Andrew Symonds has died aged 46 in a car accident
In a statement, Queensland Police said they were investigating the single-car crash in Hervey Range Road. “Early information indicates, shortly after 11pm the car was being driven on Hervey Range Road, near Alice River Bridge when it left the roadway and rolled.
“Emergency services attempted to revive the 46-year-old driver and sole occupant, however, he died of his injuries.”
Confirming the shocking development, Cricket Australia issued a statement attributed to chair Lachlan Henderson. “Australian cricket has lost another of its very best. Andrew was a generational talent who was instrumental in Australia’s success at World Cups and as part of Queensland’s rich cricket history.
Born in Birmingham, Symonds could have played for England but turned down a call-up to the England A side after turning heads in 1995 when he smashed 16 sixes enroute his 254* for Gloucestershire against Glamorgan. His record (jointly held) for the most sixes in a County Championship was only bettered last week by Ben Stokes.
Brutally aggressive with the bat, powerfully agile on the field and deceptively dangerous with the ball, Symonds was the ultimate limited-overs package and an integral member of Australia’s unbeaten World Cup campaigns of 2003 and 2007.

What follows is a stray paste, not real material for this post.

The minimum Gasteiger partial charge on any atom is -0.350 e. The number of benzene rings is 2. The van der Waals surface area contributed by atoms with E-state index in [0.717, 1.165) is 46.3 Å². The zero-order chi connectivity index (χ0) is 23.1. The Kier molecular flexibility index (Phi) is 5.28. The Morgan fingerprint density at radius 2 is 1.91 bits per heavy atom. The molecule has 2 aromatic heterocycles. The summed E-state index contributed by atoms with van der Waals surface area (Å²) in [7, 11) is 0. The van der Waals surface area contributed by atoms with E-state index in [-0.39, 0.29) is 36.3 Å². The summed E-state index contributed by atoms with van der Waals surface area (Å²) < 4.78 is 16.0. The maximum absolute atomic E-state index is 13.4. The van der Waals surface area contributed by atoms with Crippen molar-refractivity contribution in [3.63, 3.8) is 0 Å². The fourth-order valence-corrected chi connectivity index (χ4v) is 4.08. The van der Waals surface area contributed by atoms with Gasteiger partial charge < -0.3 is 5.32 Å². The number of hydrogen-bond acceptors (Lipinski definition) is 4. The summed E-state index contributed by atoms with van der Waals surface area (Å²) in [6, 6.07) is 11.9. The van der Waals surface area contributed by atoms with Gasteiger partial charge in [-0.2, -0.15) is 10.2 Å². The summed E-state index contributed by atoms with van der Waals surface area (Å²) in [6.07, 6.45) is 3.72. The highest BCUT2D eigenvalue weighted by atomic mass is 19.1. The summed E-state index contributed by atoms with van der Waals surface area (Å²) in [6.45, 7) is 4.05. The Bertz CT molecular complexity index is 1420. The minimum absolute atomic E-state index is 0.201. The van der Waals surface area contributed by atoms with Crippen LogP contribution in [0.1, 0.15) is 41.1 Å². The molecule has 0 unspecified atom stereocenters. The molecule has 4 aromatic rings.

It was at the 2003 World Cup when Symonds truly arrived on the international circuit. In Australia’s first match of the competition at the Wanderers Stadium in Johannesburg, Symonds walked out to bat with the holders reeling at 86 for 4. He proceeded to take apart a Pakistan attack comprising Wasim Akram, Waqar Younis and Shoaib Akhtar to finish with a 125-ball 143*. He would go on to score five more hundreds in the 50-over format and finished with an average touching nearly 40 despite predominantly playing as a finisher.
The T20 format took off towards the latter half of his career. He was signed up by the Deccan Chargers for USD 1.35 million ahead of the inaugural season of the IPL and in only the team’s third game, smashed a 53-ball 117* against Shane Warne’s Rajasthan Royals. Symonds’ Chargers finished last in 2008 but bounced back spectacularly the following year to lift the trophy under compatriot Adam Gilchrist’s captaincy.
Post his retirement from all forms of the game in 2012, Symonds moved into broadcasting and was a regular presence in the commentary box during Australia’s home season as well as in the Big Bash League.
A fan favourite, Symonds played 26 Tests, 198 One-Day Internationals and 14 T20Is in an occasionally controversial, but mostly successful career between 1998 and 2009.